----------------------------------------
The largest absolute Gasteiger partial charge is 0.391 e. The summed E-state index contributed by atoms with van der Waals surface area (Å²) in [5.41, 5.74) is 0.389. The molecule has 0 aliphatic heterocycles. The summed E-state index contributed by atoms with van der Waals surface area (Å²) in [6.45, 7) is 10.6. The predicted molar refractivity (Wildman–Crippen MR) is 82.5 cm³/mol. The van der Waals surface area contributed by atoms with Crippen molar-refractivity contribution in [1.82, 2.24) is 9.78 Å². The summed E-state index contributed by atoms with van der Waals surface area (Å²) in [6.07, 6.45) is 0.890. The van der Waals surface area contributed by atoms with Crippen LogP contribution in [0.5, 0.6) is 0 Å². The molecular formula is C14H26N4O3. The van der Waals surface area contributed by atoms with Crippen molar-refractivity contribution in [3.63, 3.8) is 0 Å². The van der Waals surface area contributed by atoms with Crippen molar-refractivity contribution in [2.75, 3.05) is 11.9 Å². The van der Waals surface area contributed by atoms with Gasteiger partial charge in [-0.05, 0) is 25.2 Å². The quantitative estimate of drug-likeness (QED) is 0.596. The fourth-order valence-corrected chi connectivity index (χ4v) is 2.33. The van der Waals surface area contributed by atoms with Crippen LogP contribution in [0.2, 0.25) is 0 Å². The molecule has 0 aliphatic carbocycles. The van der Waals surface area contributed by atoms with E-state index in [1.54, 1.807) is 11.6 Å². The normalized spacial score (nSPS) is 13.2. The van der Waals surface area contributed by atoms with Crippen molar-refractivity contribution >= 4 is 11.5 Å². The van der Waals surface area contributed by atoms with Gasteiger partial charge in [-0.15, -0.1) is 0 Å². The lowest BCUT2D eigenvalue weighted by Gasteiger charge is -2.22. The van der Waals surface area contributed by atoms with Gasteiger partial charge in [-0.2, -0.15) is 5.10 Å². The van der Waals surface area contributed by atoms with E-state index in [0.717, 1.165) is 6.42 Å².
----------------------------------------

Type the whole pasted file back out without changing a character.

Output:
The largest absolute Gasteiger partial charge is 0.391 e. The summed E-state index contributed by atoms with van der Waals surface area (Å²) in [5.41, 5.74) is 0.389. The molecule has 0 aliphatic heterocycles. The summed E-state index contributed by atoms with van der Waals surface area (Å²) in [6.45, 7) is 10.6. The predicted molar refractivity (Wildman–Crippen MR) is 82.5 cm³/mol. The van der Waals surface area contributed by atoms with Crippen molar-refractivity contribution in [1.82, 2.24) is 9.78 Å². The summed E-state index contributed by atoms with van der Waals surface area (Å²) in [6.07, 6.45) is 0.890. The van der Waals surface area contributed by atoms with Crippen LogP contribution in [0.5, 0.6) is 0 Å². The molecular formula is C14H26N4O3. The van der Waals surface area contributed by atoms with Crippen molar-refractivity contribution in [3.63, 3.8) is 0 Å². The van der Waals surface area contributed by atoms with Crippen molar-refractivity contribution in [2.75, 3.05) is 11.9 Å². The van der Waals surface area contributed by atoms with Gasteiger partial charge in [-0.05, 0) is 25.2 Å². The quantitative estimate of drug-likeness (QED) is 0.596. The fourth-order valence-corrected chi connectivity index (χ4v) is 2.33. The van der Waals surface area contributed by atoms with Crippen LogP contribution in [0.2, 0.25) is 0 Å². The molecule has 0 aliphatic carbocycles. The van der Waals surface area contributed by atoms with E-state index in [1.54, 1.807) is 11.6 Å². The normalized spacial score (nSPS) is 13.2. The van der Waals surface area contributed by atoms with Crippen molar-refractivity contribution >= 4 is 11.5 Å². The van der Waals surface area contributed by atoms with Gasteiger partial charge in [-0.15, -0.1) is 0 Å². The lowest BCUT2D eigenvalue weighted by Gasteiger charge is -2.22. The van der Waals surface area contributed by atoms with Gasteiger partial charge in [-0.2, -0.15) is 5.10 Å². The van der Waals surface area contributed by atoms with E-state index in [0.717, 1.165) is 6.42 Å².